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A Blueprint for Freshwater Biodiversity Recovery

Our freshwater biodiversity is in dire trouble. Stewart Clarke of National Trust, Jeremy Biggs of Freshwater Habitats Trust and Carl Sayer of UCL discuss why, and share the action required to ensure our freshwaters are flourishing, not failing.

Join us on Tuesday 14th September at 2pm for the launch of our Blueprint for Water Vision - our 'how to’ strategy for bringing our freshwaters back to health, before it is too late.

September 2021

In England, our freshwater environment is in dire trouble. Freshwater biodiversity is disappearing, from sensitive water plants on the verge of extinction in this country, to the magnificent salmon and our precious native crayfish. Most worryingly we have the first evidence of whole-landscape-scale losses of freshwater wildlife from protected areas; places that most would regard as ‘sustainably’ managed. [1] Huge areas of wetland have been lost, and that which remains, (despite considerable formal conservation protection), is mostly degraded and polluted.

We are in a perilous situation; a knife edge of numerous extinctions of freshwater species. As the Climate Change Committee calls for urgent action on freshwater habitats, we need bold change that will really make a difference for life in our rivers, streams, lakes, ponds and wetlands.

Yet we are failing to look problems squarely in the eye, often ignoring the evidence of what does, and doesn’t work. The science for example tells us that we can’t significantly mitigate freshwater pollution by use of narrow buffers and interception ponds, and we know that minor habitat alterations in polluted rivers won’t allow species to thrive.

It’s clear a ‘more of the same’ approach is not going to be sufficient. As our knowledge of how to protect freshwater biodiversity grows, there is increasing recognition that reversing the decline is possible, but only with big changes.

What does this look like? We need to farm back from rivers, lakes and ponds so that these habitats are protected. Where possible river floodplains must be given back to, and re-connected with, rivers. Within these wider wetland corridors, we need to undertake science-informed restoration, focusing on the whole spectrum of freshwater habitats, with a strong emphasis on use of natural processes and re-wilding. This means natural flows, physical processes, and clean water too. Freshwater wildlife can’t flourish where water is polluted.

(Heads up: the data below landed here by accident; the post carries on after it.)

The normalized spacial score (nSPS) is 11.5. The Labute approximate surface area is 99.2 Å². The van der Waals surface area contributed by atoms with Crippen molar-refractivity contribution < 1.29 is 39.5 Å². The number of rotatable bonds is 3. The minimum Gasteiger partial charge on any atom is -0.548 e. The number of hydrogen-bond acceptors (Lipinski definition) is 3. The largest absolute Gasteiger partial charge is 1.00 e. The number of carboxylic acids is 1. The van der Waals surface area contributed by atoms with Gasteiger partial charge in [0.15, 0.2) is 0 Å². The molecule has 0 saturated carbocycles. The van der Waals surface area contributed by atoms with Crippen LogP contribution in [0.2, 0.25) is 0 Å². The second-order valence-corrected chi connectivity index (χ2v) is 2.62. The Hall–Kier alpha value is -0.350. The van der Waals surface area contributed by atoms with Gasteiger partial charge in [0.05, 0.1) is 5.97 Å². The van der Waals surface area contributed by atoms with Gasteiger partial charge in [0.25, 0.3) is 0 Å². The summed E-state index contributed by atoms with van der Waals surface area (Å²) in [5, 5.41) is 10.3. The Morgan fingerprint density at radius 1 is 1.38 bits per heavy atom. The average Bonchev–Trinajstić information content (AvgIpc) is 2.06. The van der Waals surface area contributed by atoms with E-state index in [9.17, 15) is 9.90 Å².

In short, the future needs to be one of much bigger, and better-connected aquatic landscapes with networks of freshwater habitats that are wilder, wetter and cleaner.

  • Wilder: We need to re-naturalise floodplains; the great potential nature corridors of England and places that can deliver for people, carbon and wildlife. A key focus should be on small waters, running and still - we must look out from river valleys to the full complement of remnant wetlands, lakes and ponds, as scattered through the wider countryside. Ghost ponds buried beneath the fields can be resurrected, and existing derelict ponds restored. New ponds and other wetlands can be created. These small waters deliver so much for wildlife and are where we can have a rapid impact. Fens and wet meadows can also be restored with patience. And we must take opportunities to connect existing high quality wetland patches, creating migration corridors and stepping-stones for species on the move. We have good scientific evidence on what works.
  • Wetter: We need to reduce water use, and limit abstraction in water-stressed catchments. England’s internationally renowned chalk streams and their floodplains are in need of urgent attention. Much tougher regulation of abstraction in water-stressed catchments is needed to restore natural flow regimes – without water, wetlands can’t be wetlands and nowhere is this more evident than for dry chalk rivers. The pressures of climate change make this more and more urgent.
  • Cleaner: We need to bring clean water back into our waterways - to treat wastewater to much higher standards, or simply divert it away from the most sensitive areas, and reduce pollution from agriculture, prosecuting where there are breaches in regulation. And we need to do this intelligently: stopping untreated sewage gushing into rivers will be the most empty of victories if we simply allow water, just as dirty, to go on flowing into those same rivers, day in day out, from the land.
    Ultimately, we also need to face up to the uncomfortable truth that very low intensity land use and naturally-wild land underpin our healthiest freshwaters; we need to set farmland back so that the edges of nature conservation areas are not sharp boundaries with cultivated fields. There is a huge opportunity to link rewilding, natural reafforestation and more natural land management to protecting freshwater habitats on a much bigger scale.

This is an exciting yet simple way forward, and one which we must take if we want our wetlands to be absorbing carbon, harbouring wildlife and giving pleasure to so many people. Our measures of success are equally straightforward: we will know we are succeeding when we see landscapes that are rich in freshwater life, with sensitive species expanding.

We invite you all to join us in creating this future where life in freshwater is flourishing, not failing.

[1] Williams et al. 2020. 'Nature based measures increase freshwater biodiversity in agricultural catchments'.

Dr Stewart Clarke is
National Specialist - Freshwater Catchments and Estuaries at the National Trust. Dr Jeremy Biggs is co-founder and Director of the Freshwater Habitats Trust. Professor Carl Sayer is a Professor in Geography at UCL.

Follow: @nationaltrust, @fluitans, @PondRiverStream and @uclponds

The opinions expressed in this blog are the author's and not necessarily those of the wider Link membership.